In Quito, about 70% of the deaths are caused by non-communicable diseases like hypertension and diabetes. Obesity is a primary risk factor, and here – like just about everywhere in the world – we suffer from rising rates of childhood obesity.
Almost 27% of school-age children are either overweight or obese in Ecuador, compared with 31% in the US. The same risk factors apply in both countries, and everywhere else around the world: more processed foods, high in calories from sugar and fat but low in nutrients; more sweetened beverages and sodas; less fruit and vegetables; and less exercise.
Children who are overweight or obese are more likely to become adults with the same weight problems. And being overweight or obese increases the risk of type 2 diabetes, high blood pressure, heart attacks, some forms of cancer, and other non-communicable diseases.
The trend is also worsening, with more than 672 million people who qualify as obese – that’s more than one out of every eight adults in the world. Here in Ecuador, chronic non-communicable diseases (NCDs) cost the federal government $4.3 billion annually.
In both Ecuador, and the US – and again, most everywhere else – poverty and a subsequent lack of affordable food plays a significant role in the obesity crisis. The most recent United Nations report on nutrition highlights how economic inequities feed these health disparities: “The higher cost of nutritious foods, the stress of living with food insecurity and physiological adaptations to food restriction help explain why food insecure families may have a higher risk of overweight and obesity.”
That is why, in Quito, we’re working to tackle this crisis in the one place where we know we can reach the children – in school. As part of Bloomberg Philanthropies’ Partnership for Healthy Cities, the Pilas con las Vitaminas pilot program is now providing healthy meals in school food kiosks in six districts, while a healthy eating curriculum is being taught in classrooms. At the same time, we are working in communities to help everyone understand the importance of healthier nutrition, so that the nutrition lessons taught and modeled in the classroom are brought home to families.
What does this look like from a student’s perspective? Out goes the American fast foods, the French fries, hamburgers, and pizza. Instead, the meals available to students will be more traditional and healthier fare – foods made from chochos (high-protein beans), quinoa, amaranth, green plantain and corn. Our schools will provide more fruit and vegetables and less fat, salt and sugar.
The kiosks selling the healthier foods have been rebranded with colorful images and a marketing plan that will adjust for the seasons and holidays. The students have been suspicious of these changes, but our educational community – teachers, school administrators and staff – have embraced this new direction and are working with families to make it successful.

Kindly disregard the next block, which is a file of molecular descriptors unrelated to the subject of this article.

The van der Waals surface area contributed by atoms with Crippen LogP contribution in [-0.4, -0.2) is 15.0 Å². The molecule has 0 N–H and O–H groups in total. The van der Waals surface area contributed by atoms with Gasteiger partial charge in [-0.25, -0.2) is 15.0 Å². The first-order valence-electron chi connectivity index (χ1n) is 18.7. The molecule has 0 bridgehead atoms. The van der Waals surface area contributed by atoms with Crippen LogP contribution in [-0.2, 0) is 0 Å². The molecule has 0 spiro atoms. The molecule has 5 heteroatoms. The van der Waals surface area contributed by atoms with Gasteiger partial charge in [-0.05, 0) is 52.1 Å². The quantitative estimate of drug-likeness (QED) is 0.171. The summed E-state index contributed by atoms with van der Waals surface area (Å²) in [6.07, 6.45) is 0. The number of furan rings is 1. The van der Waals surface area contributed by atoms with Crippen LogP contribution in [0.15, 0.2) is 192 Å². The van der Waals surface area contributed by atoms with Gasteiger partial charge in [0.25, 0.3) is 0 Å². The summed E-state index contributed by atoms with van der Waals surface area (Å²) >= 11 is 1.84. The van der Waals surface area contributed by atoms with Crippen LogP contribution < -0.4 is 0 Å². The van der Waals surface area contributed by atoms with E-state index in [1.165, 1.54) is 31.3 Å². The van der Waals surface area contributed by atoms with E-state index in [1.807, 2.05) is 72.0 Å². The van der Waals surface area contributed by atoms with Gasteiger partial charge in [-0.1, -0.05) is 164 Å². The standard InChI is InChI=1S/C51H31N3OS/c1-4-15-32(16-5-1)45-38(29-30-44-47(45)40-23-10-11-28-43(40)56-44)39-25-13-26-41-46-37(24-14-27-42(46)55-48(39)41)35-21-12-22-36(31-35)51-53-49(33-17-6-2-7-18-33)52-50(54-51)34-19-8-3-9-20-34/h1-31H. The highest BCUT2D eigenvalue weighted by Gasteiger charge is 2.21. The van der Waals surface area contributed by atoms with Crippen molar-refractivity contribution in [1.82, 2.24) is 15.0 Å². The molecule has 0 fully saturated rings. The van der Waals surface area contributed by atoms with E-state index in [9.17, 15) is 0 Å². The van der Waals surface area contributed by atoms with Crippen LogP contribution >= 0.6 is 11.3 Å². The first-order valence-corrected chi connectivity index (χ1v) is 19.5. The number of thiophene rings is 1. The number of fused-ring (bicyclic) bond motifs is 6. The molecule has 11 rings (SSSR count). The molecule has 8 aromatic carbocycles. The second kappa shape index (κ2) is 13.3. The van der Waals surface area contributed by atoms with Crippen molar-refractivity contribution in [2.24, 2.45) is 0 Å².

Remarkably, the cost of the new programme has been minimal. The roll out and marketing of the new menu choices and the healthier options represented only about 20% of our school food budget for the first year, and we anticipate cost savings as the programme becomes better established.
We will assess how this pilot project works at the end of the school year, but we have already observed success elsewhere in the world. In the US, a chef from one of the world’s finest restaurants created and delivered a healthy menu for 3,300 students in New London, Connecticut, and is now increasing the scope of operations in a pilot program in New York City’s least wealthy borough, the Bronx.
In London, UK, there is a movement to bring more chefs into school cafeterias and avoid pre-packaged nuggets and chips. There is even a new law, effective in 2019, that will ban new fast-food restaurants from opening within quarter of a mile of any primary or secondary school.
One aspect that catches our eye is how healthy eating translates into healthy test scores. Researchers looking at schools in the state of California saw that while student scores increased when healthy meals were served, the score increases were up to 40% larger for students coming from less wealthy families – the ones most likely to need the school lunches in the first place.
But the hard data on school lunches and childhood obesity remains front and centre in our efforts. In Japan, serving healthy school lunches was found to lower obesity rates and even increase student height. Earlier research in Tokyo established the importance of these meals in keeping students from impoverished communities well fed and thriving.
Like all mayors around the world, I want to see my constituents healthy and thriving. But local governments cannot do all of the work on their own. We need to partner with regional and national governments in promoting healthy lifestyles, from reining in misleading advertisements to creating agricultural policies that help farmers produce more nutritious foods.
Through the school lunch initiative, we have now acquired a more complete picture of our children’s well-being. As we continue to develop new strategies that limit the risk factors of non-communicable diseases, our experience reminds us that everyone should have the means to grow up healthy and happy.